The fact of the matter is that you can’t be replaced. The years of search and algorithmic knowledge (the science), the nuances of search you’ve accumulated (the art), can’t simply fit into neat little box.
As more and more of us move into different positions, with different responsibilities, we’re being tasked with bringing in new team members to fill the gaps we’re leaving. And, let’s face it, a good SEO is hard to come by these days. The ranks of SEOs are being filled by folks that fall into three camps:
- Fresh out of college and looking for their first gig
- Working in another sect of Digital Marketing and interested in SEO
- Transitioning professions all together (i.e. Biochemist who hates being a Biochemist)
No one I know has a degree in Search Engine Optimization from an accredited university. Meaning all of us migrated to this profession too, which also means that every one of us struggled for the knowledge, the knowhow, and the connections that made us as successful as we are today.
It’s a pretty big task to gift that to someone, and even harder to find a way to transfer all of those things in a succinct, orderly way.
I’ve had the distinct pleasure of training new SEOs for a few years now. It’s incredibly rewarding to see connections be made, to see big picture elements get stitched together, and watch newbies blossom. However, for as many successes as I have had training new SEOs, make no mistake I’ve had my share of failures too.
The aim here is not to present what I believe to be the “definitive” material or methodology to train a new SEO, but simply present a successful path that has worked for me after years of refinement.
Assessment: Starting at the Start
When I first started training SEOs, I made assumptions that they has a basic knowledge of algorithms, search engines, and foundation of basic SEO. Well, you know what they say: “it makes an ass of you and me.”
I would lead off with SEO theory that was too complex, waste a few weeks, and realize that I had to start with the foundational basics. Every time that I thought I was leading off with “the basics”, I found that it was still too heavy. That’s when I got smart. That’s when I created an assessment.
It’s such a simple solution, you’d wonder why I didn’t do this after the first few failures? It’s a good question with a dumb answer: if I need to create another me to fill in the gaps, then they had to be exactly where I was at, “high speed, low drag”.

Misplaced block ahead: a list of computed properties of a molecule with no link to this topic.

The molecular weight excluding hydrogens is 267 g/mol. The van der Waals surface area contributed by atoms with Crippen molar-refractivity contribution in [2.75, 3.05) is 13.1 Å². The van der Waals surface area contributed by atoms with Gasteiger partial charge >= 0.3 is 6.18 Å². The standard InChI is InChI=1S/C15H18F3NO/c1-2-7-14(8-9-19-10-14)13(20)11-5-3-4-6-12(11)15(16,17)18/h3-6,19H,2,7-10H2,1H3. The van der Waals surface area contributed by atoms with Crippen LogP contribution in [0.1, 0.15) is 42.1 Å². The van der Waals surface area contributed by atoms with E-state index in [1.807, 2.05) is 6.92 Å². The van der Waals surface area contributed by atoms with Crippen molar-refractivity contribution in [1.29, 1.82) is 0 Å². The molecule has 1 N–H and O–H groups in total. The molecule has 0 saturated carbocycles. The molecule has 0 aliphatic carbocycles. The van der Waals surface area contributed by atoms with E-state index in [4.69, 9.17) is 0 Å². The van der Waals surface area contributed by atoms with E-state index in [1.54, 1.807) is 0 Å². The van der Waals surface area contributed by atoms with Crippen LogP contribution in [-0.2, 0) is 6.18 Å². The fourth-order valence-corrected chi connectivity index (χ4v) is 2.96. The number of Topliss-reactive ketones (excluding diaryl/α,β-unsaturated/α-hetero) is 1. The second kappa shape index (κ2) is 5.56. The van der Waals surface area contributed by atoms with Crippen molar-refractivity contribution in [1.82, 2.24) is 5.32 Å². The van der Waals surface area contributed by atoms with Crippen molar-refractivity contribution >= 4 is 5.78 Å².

Big learning curves, fast ramp-up times. I know. It sounds ridiculous (and looking back on it now, it was) but I was rapid prototyping.
Now I have an assessment to let me know exactly where our new SEO is coming in at. Questions range from very simple things like, “what is a page title tag” to intermediate questions about “the difference between 301 redirects and 302 redirects and when you would use them”.
I leave the advanced questions to conversations, namely because it’s better to have a dialogue about complex theory and the angles. I also hold a walk-through of the assessment to give our new SEO the opportunity to voice-over their answers and add more context.
The walk-through has the dual purpose of giving them the correct answers, but also learning how to talk about/explain SEO (an invaluable skill when dealing with clients).
Reading and Training Materials
Based on the SEO Assessment, I have a good footing of where their knowledge and skill level is at, and supply reading and training materials.
Over the years I’ve written plenty of training materials, but nearly enough to cover everything a new SEO needs to know about. As such, I’ve also gathered plenty of materials from great sources that I trust to give the straight story.
[Shameless Plug Here] I hand out the SEO Training Dojo Study Hall materials, particularly the Beginners section. It helps provide a thorough overview of SEO in general.
I also have the old SEOMoz Advanced SEO Training DVD (only the last disc is advanced) to help supplement for visual learners. Because I have read and watched all these materials, I’ll provide little pop-quizzes on the material just to make sure it’s sinking in. I spend about week on this phase of the training.
Real-World Training Exercises
Being able to regurgitate everything from memory is nice, but real-world SEO is definitely a unique experience from what’s on paper.
I’ve come up with specific tests help hone specific skills like researching keywords, writing page title tags and meta-descriptions, crafting internal anchor text, technical SEO, and learning how to canonicalize duplicate content through a variety of techniques.
I hunt down live, mediocre sites from several verticals (don’t worry there are plenty of them out there) and craft the exercise. After each exercise, we walk through it with voice-over. In this way they’ll see what they’ve done right and wrong, and get to see how I might have approached the problem.
And, a helpful tip is to impose “deadlines” or time limits on each exercise. In this way, it helps the new SEO adjust to the pressures of the workplace and budgets. I usually spend a week to a week and half on this training.
Of course, there has to be one! In preparation for my final evaluation, I find a smaller site that has a whole lot wrong with it (and, yes, it takes some time to find one if you don’t have one in mind).
The objective is to perform client-level SEO on this site. In essence, I hand over the URL with instructions about what the client ask is and how long they have to do it. GO. Again, we’ll walk through it and have a voice-over.
The Next Phase
After two to three weeks of intensive training, you should have a new SEO who’s capable enough to do light tasks. They definitely won’t be able to fly on their own and probably shouldn’t be handling any clients on their own, but I suppose that all comes down to necessity of the organization.
You can’t replace or duplicate yourself, but you can certainly help that process along with solid training.